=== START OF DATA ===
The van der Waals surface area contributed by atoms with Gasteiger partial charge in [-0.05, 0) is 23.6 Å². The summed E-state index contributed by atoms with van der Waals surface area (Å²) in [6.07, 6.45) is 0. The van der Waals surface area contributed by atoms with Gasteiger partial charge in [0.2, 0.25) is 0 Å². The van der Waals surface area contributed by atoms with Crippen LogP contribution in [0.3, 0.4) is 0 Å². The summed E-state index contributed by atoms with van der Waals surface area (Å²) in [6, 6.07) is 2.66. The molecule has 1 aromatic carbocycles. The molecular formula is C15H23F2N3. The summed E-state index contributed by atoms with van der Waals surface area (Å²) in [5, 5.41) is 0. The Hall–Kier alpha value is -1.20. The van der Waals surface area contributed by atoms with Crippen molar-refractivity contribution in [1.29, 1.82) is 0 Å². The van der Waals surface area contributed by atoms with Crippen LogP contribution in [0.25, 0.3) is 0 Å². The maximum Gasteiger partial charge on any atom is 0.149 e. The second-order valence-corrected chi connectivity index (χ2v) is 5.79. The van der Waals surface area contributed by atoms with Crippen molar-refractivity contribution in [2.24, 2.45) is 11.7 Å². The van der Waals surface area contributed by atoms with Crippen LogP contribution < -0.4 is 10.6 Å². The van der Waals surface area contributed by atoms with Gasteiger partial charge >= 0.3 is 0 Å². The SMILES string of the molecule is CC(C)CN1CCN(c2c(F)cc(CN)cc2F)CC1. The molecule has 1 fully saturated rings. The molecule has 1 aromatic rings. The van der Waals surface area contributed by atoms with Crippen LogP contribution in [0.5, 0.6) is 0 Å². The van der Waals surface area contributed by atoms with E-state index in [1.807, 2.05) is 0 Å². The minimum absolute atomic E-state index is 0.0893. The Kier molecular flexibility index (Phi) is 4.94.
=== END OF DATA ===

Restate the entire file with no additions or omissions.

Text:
The van der Waals surface area contributed by atoms with Gasteiger partial charge in [-0.05, 0) is 23.6 Å². The summed E-state index contributed by atoms with van der Waals surface area (Å²) in [6.07, 6.45) is 0. The van der Waals surface area contributed by atoms with Gasteiger partial charge in [0.2, 0.25) is 0 Å². The van der Waals surface area contributed by atoms with Crippen LogP contribution in [0.3, 0.4) is 0 Å². The summed E-state index contributed by atoms with van der Waals surface area (Å²) in [6, 6.07) is 2.66. The molecule has 1 aromatic carbocycles. The molecular formula is C15H23F2N3. The summed E-state index contributed by atoms with van der Waals surface area (Å²) in [5, 5.41) is 0. The Hall–Kier alpha value is -1.20. The van der Waals surface area contributed by atoms with Crippen molar-refractivity contribution in [1.29, 1.82) is 0 Å². The van der Waals surface area contributed by atoms with Crippen LogP contribution in [0.25, 0.3) is 0 Å². The maximum Gasteiger partial charge on any atom is 0.149 e. The second-order valence-corrected chi connectivity index (χ2v) is 5.79. The van der Waals surface area contributed by atoms with Crippen molar-refractivity contribution in [2.24, 2.45) is 11.7 Å². The van der Waals surface area contributed by atoms with Crippen LogP contribution < -0.4 is 10.6 Å². The van der Waals surface area contributed by atoms with Gasteiger partial charge >= 0.3 is 0 Å². The SMILES string of the molecule is CC(C)CN1CCN(c2c(F)cc(CN)cc2F)CC1. The molecule has 1 fully saturated rings. The molecule has 1 aromatic rings. The van der Waals surface area contributed by atoms with Crippen LogP contribution in [0.5, 0.6) is 0 Å². The van der Waals surface area contributed by atoms with E-state index in [1.807, 2.05) is 0 Å². The minimum absolute atomic E-state index is 0.0893. The Kier molecular flexibility index (Phi) is 4.94.